Intel anthropologist Genevieve Bell explains in an interview with The Observer’s Ian Tucker why being scared about AI has more to do with our fear of each other than killer robots.
A lot of the work you do examines the intersection between the intended use of a device and how people actually use it, and examining the disconnection. Could you talk about something you’re researching at the moment?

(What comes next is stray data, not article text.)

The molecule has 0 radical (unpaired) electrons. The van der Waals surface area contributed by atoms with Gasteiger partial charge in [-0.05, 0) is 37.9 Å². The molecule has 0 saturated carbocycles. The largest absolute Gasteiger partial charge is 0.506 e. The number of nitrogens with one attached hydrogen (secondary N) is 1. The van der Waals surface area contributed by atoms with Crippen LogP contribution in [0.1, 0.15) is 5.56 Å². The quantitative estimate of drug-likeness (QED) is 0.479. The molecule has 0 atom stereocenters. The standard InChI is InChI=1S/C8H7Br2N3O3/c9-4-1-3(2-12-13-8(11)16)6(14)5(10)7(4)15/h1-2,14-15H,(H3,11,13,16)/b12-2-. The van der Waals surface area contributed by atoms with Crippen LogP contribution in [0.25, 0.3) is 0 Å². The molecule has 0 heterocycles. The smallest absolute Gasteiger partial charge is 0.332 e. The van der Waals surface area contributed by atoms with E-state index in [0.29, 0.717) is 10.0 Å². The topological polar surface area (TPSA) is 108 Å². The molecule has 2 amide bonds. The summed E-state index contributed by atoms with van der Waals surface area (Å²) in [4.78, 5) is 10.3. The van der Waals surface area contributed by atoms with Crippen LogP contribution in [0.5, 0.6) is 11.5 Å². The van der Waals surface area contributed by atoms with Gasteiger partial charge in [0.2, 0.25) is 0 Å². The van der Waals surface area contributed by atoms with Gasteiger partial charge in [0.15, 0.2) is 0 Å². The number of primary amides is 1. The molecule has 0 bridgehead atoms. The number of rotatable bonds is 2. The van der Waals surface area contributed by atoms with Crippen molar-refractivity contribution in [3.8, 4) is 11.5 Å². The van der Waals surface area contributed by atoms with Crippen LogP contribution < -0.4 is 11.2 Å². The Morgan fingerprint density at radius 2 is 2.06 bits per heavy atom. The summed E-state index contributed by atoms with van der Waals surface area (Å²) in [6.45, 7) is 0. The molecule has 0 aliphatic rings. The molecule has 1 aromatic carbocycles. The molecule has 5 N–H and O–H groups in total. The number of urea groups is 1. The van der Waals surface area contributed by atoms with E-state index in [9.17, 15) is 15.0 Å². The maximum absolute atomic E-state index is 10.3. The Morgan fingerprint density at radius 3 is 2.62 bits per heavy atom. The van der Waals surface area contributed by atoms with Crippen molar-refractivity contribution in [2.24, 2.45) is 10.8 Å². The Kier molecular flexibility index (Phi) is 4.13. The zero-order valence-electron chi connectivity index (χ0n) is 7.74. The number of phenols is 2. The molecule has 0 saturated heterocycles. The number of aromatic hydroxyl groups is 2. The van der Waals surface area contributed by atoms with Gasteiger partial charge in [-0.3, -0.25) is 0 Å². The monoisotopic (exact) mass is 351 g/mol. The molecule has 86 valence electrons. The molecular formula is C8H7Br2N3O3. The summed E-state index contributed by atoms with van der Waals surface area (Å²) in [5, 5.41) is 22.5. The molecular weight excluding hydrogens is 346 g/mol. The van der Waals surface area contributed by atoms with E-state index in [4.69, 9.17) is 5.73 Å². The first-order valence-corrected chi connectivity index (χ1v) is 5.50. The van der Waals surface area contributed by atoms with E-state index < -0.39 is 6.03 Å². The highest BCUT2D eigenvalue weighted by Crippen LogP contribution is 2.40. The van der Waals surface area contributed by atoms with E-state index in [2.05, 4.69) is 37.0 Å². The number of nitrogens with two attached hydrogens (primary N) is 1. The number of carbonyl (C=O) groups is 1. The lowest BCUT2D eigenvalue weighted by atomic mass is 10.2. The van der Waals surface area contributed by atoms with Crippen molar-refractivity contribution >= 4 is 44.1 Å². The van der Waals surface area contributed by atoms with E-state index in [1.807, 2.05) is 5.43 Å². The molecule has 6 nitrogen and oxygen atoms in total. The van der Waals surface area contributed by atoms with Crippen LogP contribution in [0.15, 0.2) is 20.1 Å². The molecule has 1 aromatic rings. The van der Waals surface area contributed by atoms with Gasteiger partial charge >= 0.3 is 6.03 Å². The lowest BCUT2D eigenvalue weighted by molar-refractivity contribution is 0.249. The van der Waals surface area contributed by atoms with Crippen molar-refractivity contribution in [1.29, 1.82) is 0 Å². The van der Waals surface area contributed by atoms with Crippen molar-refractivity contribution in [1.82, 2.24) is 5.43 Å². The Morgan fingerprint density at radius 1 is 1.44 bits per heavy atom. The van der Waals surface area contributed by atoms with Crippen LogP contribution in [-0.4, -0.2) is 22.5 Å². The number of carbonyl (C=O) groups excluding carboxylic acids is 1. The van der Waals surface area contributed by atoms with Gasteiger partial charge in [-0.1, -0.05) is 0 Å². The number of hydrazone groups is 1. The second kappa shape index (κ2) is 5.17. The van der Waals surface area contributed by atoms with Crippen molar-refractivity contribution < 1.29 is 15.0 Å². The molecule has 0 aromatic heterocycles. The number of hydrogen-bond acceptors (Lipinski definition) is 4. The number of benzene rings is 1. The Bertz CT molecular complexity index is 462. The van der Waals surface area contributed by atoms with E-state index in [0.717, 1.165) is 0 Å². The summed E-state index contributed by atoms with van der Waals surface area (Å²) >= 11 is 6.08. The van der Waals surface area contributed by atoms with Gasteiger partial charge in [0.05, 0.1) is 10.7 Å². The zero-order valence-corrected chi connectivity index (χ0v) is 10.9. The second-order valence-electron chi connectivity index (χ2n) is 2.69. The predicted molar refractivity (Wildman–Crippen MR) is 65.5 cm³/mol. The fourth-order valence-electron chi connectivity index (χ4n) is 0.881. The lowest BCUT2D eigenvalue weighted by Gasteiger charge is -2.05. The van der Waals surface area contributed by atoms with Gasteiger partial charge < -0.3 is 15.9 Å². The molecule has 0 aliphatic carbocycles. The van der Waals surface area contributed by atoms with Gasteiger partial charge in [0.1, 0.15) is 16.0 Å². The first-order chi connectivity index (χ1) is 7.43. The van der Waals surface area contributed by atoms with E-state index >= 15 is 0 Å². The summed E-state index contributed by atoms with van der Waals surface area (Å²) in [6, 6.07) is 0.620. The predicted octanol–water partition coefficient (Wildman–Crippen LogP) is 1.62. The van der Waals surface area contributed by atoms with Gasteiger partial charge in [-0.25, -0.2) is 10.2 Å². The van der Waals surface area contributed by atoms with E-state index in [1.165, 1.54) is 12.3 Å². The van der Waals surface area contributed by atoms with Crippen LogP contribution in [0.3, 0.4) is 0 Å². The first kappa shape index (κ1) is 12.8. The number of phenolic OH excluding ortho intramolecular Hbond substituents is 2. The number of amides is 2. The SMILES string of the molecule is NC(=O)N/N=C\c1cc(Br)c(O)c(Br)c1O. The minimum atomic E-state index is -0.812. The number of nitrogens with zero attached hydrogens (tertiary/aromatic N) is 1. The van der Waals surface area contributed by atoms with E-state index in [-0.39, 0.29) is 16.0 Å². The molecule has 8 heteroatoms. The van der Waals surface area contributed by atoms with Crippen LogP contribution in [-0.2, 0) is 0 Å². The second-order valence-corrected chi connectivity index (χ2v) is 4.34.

I’m interested in how animals are connected to the internet and how we might be able to see the world from an animal’s point of view. There’s something very interesting in someone else’s vantage point, which might have a truth to it. For instance, the tagging of cows for automatic milking machines, so that the cows can choose when to milk themselves. Cows went from being milked twice a day to being milked three to six times a day, which is great for the farm’s productivity and results in happier cows, but it’s also faintly disquieting that the technology makes clear to us the desires of cows, making them visible in ways they weren’t before. So what does one do with that knowledge? One of the unintended consequences of big data and the internet of things is that some things will become visible and compel us to confront them.